There’s something about the Scandinavian style that resonates across the world, even in places with vastly different climates and geological conditions. The local landscape and natural settings can help inspire one type of décor that speaks to people in altogether different circumstances.
Applying general principles of the Scandinavian style will help people in North America design living rooms that can heighten pleasure and inspire tranquillity. Let’s check out a few of these principles, and hopefully, there are some tips here you can bring to your living room to make it cozy, warm, and stylish.
The Scandinavian style suggests openness that is hard to carry through when a room has very bold or dark primary colours. Lighter, neutral tones bring a sense of expanse that characterizes the Scandinavian touch.
Imagine standing at the top of a hill, looking outward towards the distant horizon. This is the effect you want to create in your living room, and neutral, light tones are required.
Mixed Materials Create Warm Texture
Scandinavian style famously includes warm-toned woods. There’s something about wood as a material that communicates a sense of welcoming. However, contrasting this occasionally with some metal can stir things up and add some dynamic qualities.
The metal finishes should be somewhat neutral in colour too, so it doesn’t clash with the overall style. In the way that treasure chests feature black metal on deep brown wood but are still known to me people as “wooden” when asked, it’s possible to use metal as an accent that heightens the warmth in the room.
If you need to literally keep your living room warm, look carefully for the best space heater for large rooms online. Décor can only go so far, and even the most stylish and lavishly furnished interior design is no substitute for actual warmth.
To cut down on costs and lower your carbon footprint, find a space heater that uses less energy but still does a fantastic job keeping the room at a cozy temperature. You don’t want to have to rely on wearing thick sweaters and slippers in winter, though energy costs are rising quickly and keeping warm shouldn’t cost an arm and a leg.
Air Needs to be Fresh
The Scandinavian style is all about invoking the feeling of freshness that comes with being in the heart of nature. Using natural materials like wood indoors is a way to blur the line between the natural and man-made world.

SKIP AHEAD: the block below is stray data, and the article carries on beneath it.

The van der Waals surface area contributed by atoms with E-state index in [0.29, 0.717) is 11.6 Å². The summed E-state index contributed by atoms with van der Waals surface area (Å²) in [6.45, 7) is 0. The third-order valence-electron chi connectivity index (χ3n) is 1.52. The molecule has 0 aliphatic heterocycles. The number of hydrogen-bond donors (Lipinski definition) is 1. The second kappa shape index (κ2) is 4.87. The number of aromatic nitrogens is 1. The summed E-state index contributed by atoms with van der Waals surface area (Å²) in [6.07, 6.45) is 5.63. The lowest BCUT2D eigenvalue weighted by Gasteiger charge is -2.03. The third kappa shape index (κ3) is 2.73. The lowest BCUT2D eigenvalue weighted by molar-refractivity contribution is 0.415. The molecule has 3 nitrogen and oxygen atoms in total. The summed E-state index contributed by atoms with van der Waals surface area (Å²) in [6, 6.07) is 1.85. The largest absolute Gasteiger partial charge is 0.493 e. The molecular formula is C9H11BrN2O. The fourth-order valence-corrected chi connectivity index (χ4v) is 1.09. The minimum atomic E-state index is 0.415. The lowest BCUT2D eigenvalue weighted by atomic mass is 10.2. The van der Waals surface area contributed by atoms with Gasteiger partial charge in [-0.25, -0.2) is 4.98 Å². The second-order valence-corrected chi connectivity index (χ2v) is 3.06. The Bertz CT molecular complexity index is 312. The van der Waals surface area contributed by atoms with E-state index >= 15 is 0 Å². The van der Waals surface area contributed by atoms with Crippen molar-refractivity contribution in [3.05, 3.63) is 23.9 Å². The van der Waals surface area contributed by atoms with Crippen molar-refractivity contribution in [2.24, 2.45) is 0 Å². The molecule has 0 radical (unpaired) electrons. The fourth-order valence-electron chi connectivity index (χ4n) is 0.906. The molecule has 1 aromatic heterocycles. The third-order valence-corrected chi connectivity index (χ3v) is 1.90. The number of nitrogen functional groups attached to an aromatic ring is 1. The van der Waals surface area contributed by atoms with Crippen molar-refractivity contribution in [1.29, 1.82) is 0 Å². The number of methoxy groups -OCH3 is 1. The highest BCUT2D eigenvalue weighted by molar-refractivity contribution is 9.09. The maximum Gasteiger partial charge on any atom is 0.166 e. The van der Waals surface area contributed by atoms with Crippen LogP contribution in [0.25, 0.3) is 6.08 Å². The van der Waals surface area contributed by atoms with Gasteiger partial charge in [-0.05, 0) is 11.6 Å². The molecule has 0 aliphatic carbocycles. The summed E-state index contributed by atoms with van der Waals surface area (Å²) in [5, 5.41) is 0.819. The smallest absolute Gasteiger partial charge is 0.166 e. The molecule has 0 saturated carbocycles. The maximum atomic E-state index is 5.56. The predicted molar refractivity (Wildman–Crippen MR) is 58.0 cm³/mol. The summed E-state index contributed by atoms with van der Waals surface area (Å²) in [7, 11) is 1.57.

Imagine if you could get the same rush of sublime tranquillity you feel while standing on a mountain while standing in your living room! It may be difficult to inspire exactly the same feeling, but the sense of openness and freshness should be similar.
The air in your living room should therefore be fresh and with the right level of humidity. Having dry air in small rooms is a sure way to push people to leave rather than draw them in. A room with a Scandinavian décor has wood from top to bottom, from the floors to the rafters and the furnishing in between. Don’t let the planks and furnishing dry up and get warped.
Ensuring the room has a suitable level of humidity is the best way to protect your valuable materials and furniture proactively. Make sure you have an air purifier or air cleaner that can circulate enough air to fill the entire room so you and all your guests stay effortlessly comfortable and breathe healthy air. There’s a difference between appealing to the eye versus pampering your lungs.
Let the Light In
Harvesting trees from the forest for furniture and building materials are not the only way to bring the great outdoors to your living room. Natural sunlight is the best way to brighten a space and make it feel truly warm.
You don’t need ornamental windows with involved fixtures or even dramatic curtains. Leave space around the windows blank and let the sunshine tell the story.